ATLANTA, April 13 -- Serial bomber Eric Rudolph on Wednesday pleaded guilty to the 1996 Olympic Park bombing and two other Atlanta explosions after confessing earlier in the day to bombing an Alabama abortion clinic.
The pleas will spare Rudolph, 38, from the death penalty. Instead, he is expected to be sentenced to four consecutive life terms. The four blasts killed two people and wounded more than 120.
Eric Rudolph, left, is escorted from jail to court to plead guilty in Birmingham. He faces four consecutive life sentences.
(Christine Prichard -- Birmingham Post-herald Via Ap)
Asked whether he was guilty of the bombings, a polite but curt Rudolph responded, "I am." At times he rocked in his chair, but otherwise sat stone-faced and stared straight ahead as prosecutors detailed the bombings down to the brands of nails, duct tape and plastic food containers used to make the bombs.
The downtown Atlanta courthouse where Rudolph entered his pleas is two blocks from Centennial Olympic Park, where a knapsack bomb sent nails and screws ripping through a crowd at the height of the 1996 Atlanta Games. A woman was killed, and 111 were injured.
In Birmingham, Rudolph pleaded guilty to an abortion clinic bombing there that killed a police officer. During that hearing, a much more defiant Rudolph said the government could "just barely" prove its case in the first of a string of bombings that will send him to prison for life.
Rudolph responded, "I certainly did, your honor," when the judge asked whether Rudolph detonated the bomb in Birmingham.
As part of the plea agreement, he told authorities where he buried more than 250 pounds of dynamite in North Carolina. The government said some of the explosives were found near populated areas.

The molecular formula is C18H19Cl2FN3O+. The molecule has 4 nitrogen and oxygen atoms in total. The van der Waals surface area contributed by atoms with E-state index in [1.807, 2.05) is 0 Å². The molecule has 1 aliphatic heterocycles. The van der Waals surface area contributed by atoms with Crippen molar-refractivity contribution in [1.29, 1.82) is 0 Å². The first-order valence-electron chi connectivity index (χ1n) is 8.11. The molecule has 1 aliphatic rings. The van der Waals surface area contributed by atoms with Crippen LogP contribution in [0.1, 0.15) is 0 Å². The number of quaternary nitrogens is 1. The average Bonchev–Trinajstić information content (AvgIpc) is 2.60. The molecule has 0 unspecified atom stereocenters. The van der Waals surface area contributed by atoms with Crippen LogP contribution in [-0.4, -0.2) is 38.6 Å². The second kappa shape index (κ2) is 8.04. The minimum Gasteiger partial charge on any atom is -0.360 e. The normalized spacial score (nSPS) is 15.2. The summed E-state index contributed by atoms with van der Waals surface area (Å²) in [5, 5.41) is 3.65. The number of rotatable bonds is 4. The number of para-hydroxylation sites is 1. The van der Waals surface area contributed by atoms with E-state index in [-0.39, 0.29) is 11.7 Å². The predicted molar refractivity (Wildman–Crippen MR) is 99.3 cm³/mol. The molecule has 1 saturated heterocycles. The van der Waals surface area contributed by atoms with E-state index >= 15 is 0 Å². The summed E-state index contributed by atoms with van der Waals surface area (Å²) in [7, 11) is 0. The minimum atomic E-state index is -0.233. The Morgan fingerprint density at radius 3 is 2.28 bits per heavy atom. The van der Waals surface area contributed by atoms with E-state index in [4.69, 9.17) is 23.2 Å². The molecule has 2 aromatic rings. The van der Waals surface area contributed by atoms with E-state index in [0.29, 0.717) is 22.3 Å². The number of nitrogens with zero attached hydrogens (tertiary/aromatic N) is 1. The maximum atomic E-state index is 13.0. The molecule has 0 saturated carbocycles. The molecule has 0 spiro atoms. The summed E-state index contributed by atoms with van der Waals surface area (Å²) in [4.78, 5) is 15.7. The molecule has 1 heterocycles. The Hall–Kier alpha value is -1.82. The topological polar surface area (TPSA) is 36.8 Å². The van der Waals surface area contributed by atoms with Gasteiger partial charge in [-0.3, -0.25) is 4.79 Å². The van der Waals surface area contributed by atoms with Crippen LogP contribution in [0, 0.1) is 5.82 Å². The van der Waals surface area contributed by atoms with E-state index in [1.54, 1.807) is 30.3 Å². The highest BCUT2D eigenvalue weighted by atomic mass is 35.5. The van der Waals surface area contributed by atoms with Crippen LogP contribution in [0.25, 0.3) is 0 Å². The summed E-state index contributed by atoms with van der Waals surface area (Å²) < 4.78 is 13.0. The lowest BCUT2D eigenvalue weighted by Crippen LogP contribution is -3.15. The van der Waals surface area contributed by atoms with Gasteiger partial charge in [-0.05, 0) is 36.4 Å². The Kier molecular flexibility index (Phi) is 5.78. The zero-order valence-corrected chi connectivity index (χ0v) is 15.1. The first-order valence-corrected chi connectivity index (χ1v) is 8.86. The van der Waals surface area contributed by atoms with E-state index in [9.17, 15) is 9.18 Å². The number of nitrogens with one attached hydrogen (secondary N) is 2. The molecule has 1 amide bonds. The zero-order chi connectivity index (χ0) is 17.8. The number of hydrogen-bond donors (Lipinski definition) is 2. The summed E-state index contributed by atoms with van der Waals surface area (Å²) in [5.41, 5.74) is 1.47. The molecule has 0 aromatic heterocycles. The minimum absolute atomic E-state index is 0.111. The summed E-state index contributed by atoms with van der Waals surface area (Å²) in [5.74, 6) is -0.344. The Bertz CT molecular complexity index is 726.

The judge in Birmingham said Rudolph will receive two consecutive life sentences for the Alabama abortion clinic bombing, no fines, $200 in special assessments and an undetermined amount of restitution to the victims to be decided when he is officially sentenced.
Rudolph, believed to be a follower of a white supremacist religion that is antiabortion, anti-gay and anti-Semitic, eluded arrest for more than five years in the Appalachian wilderness. He was captured in Murphy, N.C., in 2003, scavenging for food.
Authorities plan to hold Rudolph at the county jail in Birmingham until he is sentenced, which will probably be within three months, court officials said.
Outside the Birmingham courthouse, Emily Lyons, who was critically injured in the Birmingham bombing, said she was "nauseated" that Rudolph's plea will allow him to dodge the death penalty.
"We've always felt the death penalty is what he deserved. The punishment should fit the crime," Lyons said. "It's just a sickening feeling."